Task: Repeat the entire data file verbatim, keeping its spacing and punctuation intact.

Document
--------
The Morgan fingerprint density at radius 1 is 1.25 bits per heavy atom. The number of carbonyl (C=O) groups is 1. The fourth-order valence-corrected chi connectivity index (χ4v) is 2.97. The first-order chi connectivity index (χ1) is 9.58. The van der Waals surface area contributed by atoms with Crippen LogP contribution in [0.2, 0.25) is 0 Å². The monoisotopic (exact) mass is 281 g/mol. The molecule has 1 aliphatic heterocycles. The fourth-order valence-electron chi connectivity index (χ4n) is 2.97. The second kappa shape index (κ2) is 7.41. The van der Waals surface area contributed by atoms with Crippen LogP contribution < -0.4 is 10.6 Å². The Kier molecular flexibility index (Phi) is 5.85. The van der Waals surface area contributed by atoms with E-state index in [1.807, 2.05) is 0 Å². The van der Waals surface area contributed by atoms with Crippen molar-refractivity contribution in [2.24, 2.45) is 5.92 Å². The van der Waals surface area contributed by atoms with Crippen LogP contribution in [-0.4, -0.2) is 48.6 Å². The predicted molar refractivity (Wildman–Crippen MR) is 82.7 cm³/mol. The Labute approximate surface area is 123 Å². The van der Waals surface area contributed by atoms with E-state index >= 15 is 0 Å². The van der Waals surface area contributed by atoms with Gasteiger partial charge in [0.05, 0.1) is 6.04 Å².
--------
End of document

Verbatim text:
The Morgan fingerprint density at radius 1 is 1.25 bits per heavy atom. The number of carbonyl (C=O) groups is 1. The fourth-order valence-corrected chi connectivity index (χ4v) is 2.97. The first-order chi connectivity index (χ1) is 9.58. The van der Waals surface area contributed by atoms with Crippen LogP contribution in [0.2, 0.25) is 0 Å². The monoisotopic (exact) mass is 281 g/mol. The molecule has 1 aliphatic heterocycles. The fourth-order valence-electron chi connectivity index (χ4n) is 2.97. The second kappa shape index (κ2) is 7.41. The van der Waals surface area contributed by atoms with Crippen LogP contribution < -0.4 is 10.6 Å². The Kier molecular flexibility index (Phi) is 5.85. The van der Waals surface area contributed by atoms with E-state index in [1.807, 2.05) is 0 Å². The van der Waals surface area contributed by atoms with Crippen molar-refractivity contribution in [2.24, 2.45) is 5.92 Å². The van der Waals surface area contributed by atoms with Crippen LogP contribution in [-0.4, -0.2) is 48.6 Å². The predicted molar refractivity (Wildman–Crippen MR) is 82.7 cm³/mol. The Labute approximate surface area is 123 Å². The van der Waals surface area contributed by atoms with E-state index >= 15 is 0 Å². The van der Waals surface area contributed by atoms with Gasteiger partial charge in [0.05, 0.1) is 6.04 Å².